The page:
Jessica Hewitt has her Team Canada Olympic jacket, and she’s not planning on taking it off any time soon.
“I’m wearing it now,” said Hewitt, from Montreal. “I’m not going to take it off for a week.”
Hewitt, originally from Kamloops, has been nominated for Canada’s short track speed skating squad for the 2014 Sochi Olympics. The announcement was made in Montreal on Thursday, 11 days after the qualifying trials ended.
With Hewitt performing well at the trials and with Speed Skating Canada inviting the 26-year-old to a Thursday news conference, she knew that, barring some sort of cruel joke, she was one of the 10 nominees.
It didn’t make it any less exciting, however.
“Ever since I’ve been a speed skater, it was a goal of mine to go to the Olympics,” she said. “When I used to watch on TV, I was so inspired by the athletes. I want to do that for little kids.”
Hewitt’s nomination for the Canadian team is a big deal, but it’s just one of the final steps before she actually appears in Sochi in February.
Canada and its skaters still have to earn their spots in the Olympics. They’ll try do to that at qualifying events in December.
According to Hewitt, who made Canada’s team in the 500 metres, she will have to finish among the top-32 at those events, which isn’t exactly a monumental challenge.
“I’m not nervous — just excited,” she said. “We have a really good group of girls.”
The other female members of Team Canada are Valerie Maltais, Marianne St-Gelais and Marie-Eve Drolet, all of Quebec, and Jessica Gregg of Edmonton. Brothers Charles and Francois Hamelin will lead the men, with fellow Quebecers Olivier Jean and Charle Cournoyer and Michael Gilday of Yellowknife also nominated.
Hewitt started skating with the Kamloops Long Blades when she was 10. She stuck with it, and ended up at Speed Skating Canada’s national training centre. In her career, she has competed in 19 World Cup events and three world championships.
“What made her stand out,” said Sandi Vyse, president of the Long Blades, “was her determination and her tenacity . . .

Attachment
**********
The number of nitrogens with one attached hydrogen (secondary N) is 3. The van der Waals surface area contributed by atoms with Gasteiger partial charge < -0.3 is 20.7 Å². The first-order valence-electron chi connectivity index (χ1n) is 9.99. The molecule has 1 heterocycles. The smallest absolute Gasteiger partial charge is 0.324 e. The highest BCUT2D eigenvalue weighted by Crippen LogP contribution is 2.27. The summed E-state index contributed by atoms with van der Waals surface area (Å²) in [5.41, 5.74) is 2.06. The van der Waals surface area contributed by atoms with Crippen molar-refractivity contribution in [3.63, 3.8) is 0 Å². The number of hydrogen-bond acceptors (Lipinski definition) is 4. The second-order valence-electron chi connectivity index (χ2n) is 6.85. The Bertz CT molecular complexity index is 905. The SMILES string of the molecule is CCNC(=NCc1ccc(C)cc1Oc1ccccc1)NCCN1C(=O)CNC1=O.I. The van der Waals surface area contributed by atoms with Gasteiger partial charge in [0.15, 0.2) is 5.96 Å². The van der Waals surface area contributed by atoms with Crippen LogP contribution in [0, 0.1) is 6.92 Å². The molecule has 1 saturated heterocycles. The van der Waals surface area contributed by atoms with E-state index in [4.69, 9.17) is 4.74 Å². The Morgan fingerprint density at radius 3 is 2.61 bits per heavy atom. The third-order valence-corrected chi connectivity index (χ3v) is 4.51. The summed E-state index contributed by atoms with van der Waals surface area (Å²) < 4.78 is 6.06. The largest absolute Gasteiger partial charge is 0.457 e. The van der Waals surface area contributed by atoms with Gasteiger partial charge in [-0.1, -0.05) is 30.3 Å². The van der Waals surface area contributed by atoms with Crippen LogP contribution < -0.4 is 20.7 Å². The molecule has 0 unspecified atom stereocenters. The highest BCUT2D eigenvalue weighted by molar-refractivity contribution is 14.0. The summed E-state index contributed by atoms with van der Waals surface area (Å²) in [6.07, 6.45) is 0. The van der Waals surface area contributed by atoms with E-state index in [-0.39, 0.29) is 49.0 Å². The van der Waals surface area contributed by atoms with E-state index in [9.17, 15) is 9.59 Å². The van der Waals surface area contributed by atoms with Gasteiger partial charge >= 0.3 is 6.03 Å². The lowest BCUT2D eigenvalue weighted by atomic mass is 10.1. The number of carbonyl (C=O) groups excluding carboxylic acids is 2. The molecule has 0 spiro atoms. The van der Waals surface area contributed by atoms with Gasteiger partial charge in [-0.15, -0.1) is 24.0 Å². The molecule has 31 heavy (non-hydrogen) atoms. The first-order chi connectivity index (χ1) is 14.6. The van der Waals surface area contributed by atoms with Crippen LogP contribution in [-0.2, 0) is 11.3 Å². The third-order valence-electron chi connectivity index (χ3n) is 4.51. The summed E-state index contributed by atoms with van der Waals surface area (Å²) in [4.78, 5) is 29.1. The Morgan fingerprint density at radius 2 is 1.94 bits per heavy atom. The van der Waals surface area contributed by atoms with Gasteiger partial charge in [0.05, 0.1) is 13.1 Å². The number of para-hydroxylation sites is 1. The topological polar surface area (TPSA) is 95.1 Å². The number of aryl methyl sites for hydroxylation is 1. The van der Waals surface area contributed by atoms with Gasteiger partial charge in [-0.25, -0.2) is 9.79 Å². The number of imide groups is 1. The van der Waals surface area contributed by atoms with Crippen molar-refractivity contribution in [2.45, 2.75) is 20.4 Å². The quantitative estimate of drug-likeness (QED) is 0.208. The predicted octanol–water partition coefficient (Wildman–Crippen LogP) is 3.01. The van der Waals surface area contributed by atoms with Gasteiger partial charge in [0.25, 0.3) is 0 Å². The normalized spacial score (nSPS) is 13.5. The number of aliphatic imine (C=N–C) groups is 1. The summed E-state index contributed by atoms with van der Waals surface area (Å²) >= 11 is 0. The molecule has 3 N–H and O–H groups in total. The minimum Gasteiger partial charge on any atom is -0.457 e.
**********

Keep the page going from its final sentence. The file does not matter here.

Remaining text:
“The tenacity is the biggest thing . . . and she’s a fearless racer.”
When Hewitt showed up to skate with the Long Blades, she was like all the others, Vyse said. But Hewitt stuck with it, even through her teens, which is when a lot of athletes pack it in.
As Hewitt improved and became a bigger part of the club, her brother Mitch came out to skate.
“Mitch was a big part of Jessica being where she is,” Vyse said. “He came over from hockey, and he wasn’t as fast as she was.
“I remember the day he actually beat her. . . . She was mad, so mad. Just furious.
“But he helped her become the skater she is and is part of the reason she was able to move up to the national training centre.”
Hewitt won’t stop training now — she has four World Cup events to be ready for, and can increase her standing within Team Canada at the same time. The last two of those World Cup events — in Astana, Kazakhstan, from Nov. 29 to Dec. 1, and in Berlin from Dec. 6-8 — will serve as the Olympic qualifiers, where Hewitt will have to make the top-32.
She already is eligible to skate the 500m, but she could show coach Yves Hamelin — the father of Charles and Francois — that she can compete in another distance.
But that’s in the future, and Hewitt is trying to enjoy all of this. She was all smiles Thursday as the team posed for pictures following the news conference.
At one point, Hewitt ended up in the arms of Maltais.
“Val just picked me up,” said Hewitt, with a laugh. “It’s funny, though — it was one of the girls who picked me up, not one of the guys.
“But we’re a tight group, and we have fun.”